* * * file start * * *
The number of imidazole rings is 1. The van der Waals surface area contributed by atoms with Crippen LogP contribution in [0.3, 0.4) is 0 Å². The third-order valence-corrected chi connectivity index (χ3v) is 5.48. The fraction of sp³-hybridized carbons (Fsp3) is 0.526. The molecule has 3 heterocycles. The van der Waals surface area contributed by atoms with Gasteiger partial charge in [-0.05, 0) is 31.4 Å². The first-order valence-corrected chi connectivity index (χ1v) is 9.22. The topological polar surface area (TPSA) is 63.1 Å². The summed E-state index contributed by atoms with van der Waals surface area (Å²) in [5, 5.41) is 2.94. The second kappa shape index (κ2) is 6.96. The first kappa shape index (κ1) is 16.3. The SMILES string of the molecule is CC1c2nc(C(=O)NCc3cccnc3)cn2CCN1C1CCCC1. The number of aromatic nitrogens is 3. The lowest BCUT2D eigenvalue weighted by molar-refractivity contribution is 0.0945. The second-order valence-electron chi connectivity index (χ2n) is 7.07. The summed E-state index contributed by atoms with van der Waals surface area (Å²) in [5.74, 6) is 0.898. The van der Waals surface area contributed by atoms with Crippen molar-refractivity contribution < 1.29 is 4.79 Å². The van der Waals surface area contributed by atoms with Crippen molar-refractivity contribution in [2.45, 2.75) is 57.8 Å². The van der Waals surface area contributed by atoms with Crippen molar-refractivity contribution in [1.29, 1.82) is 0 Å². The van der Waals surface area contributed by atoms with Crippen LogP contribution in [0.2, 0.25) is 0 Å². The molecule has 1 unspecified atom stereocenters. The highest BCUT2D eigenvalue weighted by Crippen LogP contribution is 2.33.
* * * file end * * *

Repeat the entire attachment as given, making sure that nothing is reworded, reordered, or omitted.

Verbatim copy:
The number of imidazole rings is 1. The van der Waals surface area contributed by atoms with Crippen LogP contribution in [0.3, 0.4) is 0 Å². The third-order valence-corrected chi connectivity index (χ3v) is 5.48. The fraction of sp³-hybridized carbons (Fsp3) is 0.526. The molecule has 3 heterocycles. The van der Waals surface area contributed by atoms with Gasteiger partial charge in [-0.05, 0) is 31.4 Å². The first-order valence-corrected chi connectivity index (χ1v) is 9.22. The topological polar surface area (TPSA) is 63.1 Å². The summed E-state index contributed by atoms with van der Waals surface area (Å²) in [5, 5.41) is 2.94. The second kappa shape index (κ2) is 6.96. The first kappa shape index (κ1) is 16.3. The SMILES string of the molecule is CC1c2nc(C(=O)NCc3cccnc3)cn2CCN1C1CCCC1. The number of aromatic nitrogens is 3. The lowest BCUT2D eigenvalue weighted by molar-refractivity contribution is 0.0945. The second-order valence-electron chi connectivity index (χ2n) is 7.07. The summed E-state index contributed by atoms with van der Waals surface area (Å²) in [5.74, 6) is 0.898. The van der Waals surface area contributed by atoms with Crippen molar-refractivity contribution < 1.29 is 4.79 Å². The van der Waals surface area contributed by atoms with Crippen molar-refractivity contribution in [2.45, 2.75) is 57.8 Å². The van der Waals surface area contributed by atoms with Crippen molar-refractivity contribution in [1.29, 1.82) is 0 Å². The van der Waals surface area contributed by atoms with Crippen LogP contribution in [0.2, 0.25) is 0 Å². The molecule has 1 unspecified atom stereocenters. The highest BCUT2D eigenvalue weighted by Crippen LogP contribution is 2.33.